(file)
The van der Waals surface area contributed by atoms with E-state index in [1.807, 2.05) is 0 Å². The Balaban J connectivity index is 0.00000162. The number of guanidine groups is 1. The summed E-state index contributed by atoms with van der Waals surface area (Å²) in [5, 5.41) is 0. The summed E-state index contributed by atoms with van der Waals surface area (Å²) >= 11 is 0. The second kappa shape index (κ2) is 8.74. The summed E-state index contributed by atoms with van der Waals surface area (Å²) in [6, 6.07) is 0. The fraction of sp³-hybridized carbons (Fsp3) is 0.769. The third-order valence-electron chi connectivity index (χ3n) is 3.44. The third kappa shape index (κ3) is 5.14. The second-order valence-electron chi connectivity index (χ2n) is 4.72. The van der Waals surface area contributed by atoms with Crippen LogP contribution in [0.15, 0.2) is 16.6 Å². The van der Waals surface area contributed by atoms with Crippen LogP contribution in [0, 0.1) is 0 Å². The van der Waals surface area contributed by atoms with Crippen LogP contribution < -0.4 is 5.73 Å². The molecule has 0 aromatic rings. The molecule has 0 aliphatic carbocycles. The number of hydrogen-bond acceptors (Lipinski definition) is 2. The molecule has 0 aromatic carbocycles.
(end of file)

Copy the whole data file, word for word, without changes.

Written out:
The van der Waals surface area contributed by atoms with E-state index in [1.807, 2.05) is 0 Å². The Balaban J connectivity index is 0.00000162. The number of guanidine groups is 1. The summed E-state index contributed by atoms with van der Waals surface area (Å²) in [5, 5.41) is 0. The summed E-state index contributed by atoms with van der Waals surface area (Å²) >= 11 is 0. The second kappa shape index (κ2) is 8.74. The summed E-state index contributed by atoms with van der Waals surface area (Å²) in [6, 6.07) is 0. The fraction of sp³-hybridized carbons (Fsp3) is 0.769. The third-order valence-electron chi connectivity index (χ3n) is 3.44. The third kappa shape index (κ3) is 5.14. The second-order valence-electron chi connectivity index (χ2n) is 4.72. The van der Waals surface area contributed by atoms with Crippen LogP contribution in [0.15, 0.2) is 16.6 Å². The van der Waals surface area contributed by atoms with Crippen LogP contribution in [0, 0.1) is 0 Å². The van der Waals surface area contributed by atoms with Crippen LogP contribution < -0.4 is 5.73 Å². The molecule has 0 aromatic rings. The molecule has 0 aliphatic carbocycles. The number of hydrogen-bond acceptors (Lipinski definition) is 2. The molecule has 0 aromatic carbocycles.